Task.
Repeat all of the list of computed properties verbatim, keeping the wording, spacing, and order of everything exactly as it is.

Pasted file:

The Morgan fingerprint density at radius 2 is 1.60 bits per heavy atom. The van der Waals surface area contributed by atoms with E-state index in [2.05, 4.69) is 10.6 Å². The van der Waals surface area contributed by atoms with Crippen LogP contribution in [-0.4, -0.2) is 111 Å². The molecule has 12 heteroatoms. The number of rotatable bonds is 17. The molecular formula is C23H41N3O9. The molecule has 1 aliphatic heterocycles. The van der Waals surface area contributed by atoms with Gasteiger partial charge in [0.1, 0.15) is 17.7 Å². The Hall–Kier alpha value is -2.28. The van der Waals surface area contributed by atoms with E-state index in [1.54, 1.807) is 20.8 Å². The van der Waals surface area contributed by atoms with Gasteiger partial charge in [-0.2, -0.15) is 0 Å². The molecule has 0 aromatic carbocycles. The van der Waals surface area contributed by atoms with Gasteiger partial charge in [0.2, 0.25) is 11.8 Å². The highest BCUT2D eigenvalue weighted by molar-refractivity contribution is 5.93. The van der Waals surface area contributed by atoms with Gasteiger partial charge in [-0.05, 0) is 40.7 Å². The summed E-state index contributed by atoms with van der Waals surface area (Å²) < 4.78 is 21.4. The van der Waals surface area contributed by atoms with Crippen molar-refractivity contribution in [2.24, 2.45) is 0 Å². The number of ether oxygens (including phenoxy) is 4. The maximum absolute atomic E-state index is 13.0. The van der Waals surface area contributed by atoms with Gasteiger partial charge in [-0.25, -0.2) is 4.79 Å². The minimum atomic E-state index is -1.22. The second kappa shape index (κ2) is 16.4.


The Morgan fingerprint density at radius 2 is 1.60 bits per heavy atom. The van der Waals surface area contributed by atoms with E-state index in [2.05, 4.69) is 10.6 Å². The van der Waals surface area contributed by atoms with Crippen LogP contribution in [-0.4, -0.2) is 111 Å². The molecule has 12 heteroatoms. The number of rotatable bonds is 17. The molecular formula is C23H41N3O9. The molecule has 1 aliphatic heterocycles. The van der Waals surface area contributed by atoms with Gasteiger partial charge in [0.1, 0.15) is 17.7 Å². The Hall–Kier alpha value is -2.28. The van der Waals surface area contributed by atoms with E-state index in [1.54, 1.807) is 20.8 Å². The van der Waals surface area contributed by atoms with Gasteiger partial charge in [-0.2, -0.15) is 0 Å². The molecule has 0 aromatic carbocycles. The van der Waals surface area contributed by atoms with Gasteiger partial charge in [0.2, 0.25) is 11.8 Å². The highest BCUT2D eigenvalue weighted by molar-refractivity contribution is 5.93. The van der Waals surface area contributed by atoms with Gasteiger partial charge in [-0.05, 0) is 40.7 Å². The summed E-state index contributed by atoms with van der Waals surface area (Å²) < 4.78 is 21.4. The van der Waals surface area contributed by atoms with Crippen molar-refractivity contribution in [2.24, 2.45) is 0 Å². The number of ether oxygens (including phenoxy) is 4. The maximum absolute atomic E-state index is 13.0. The van der Waals surface area contributed by atoms with Gasteiger partial charge in [-0.25, -0.2) is 4.79 Å². The minimum atomic E-state index is -1.22. The second kappa shape index (κ2) is 16.4.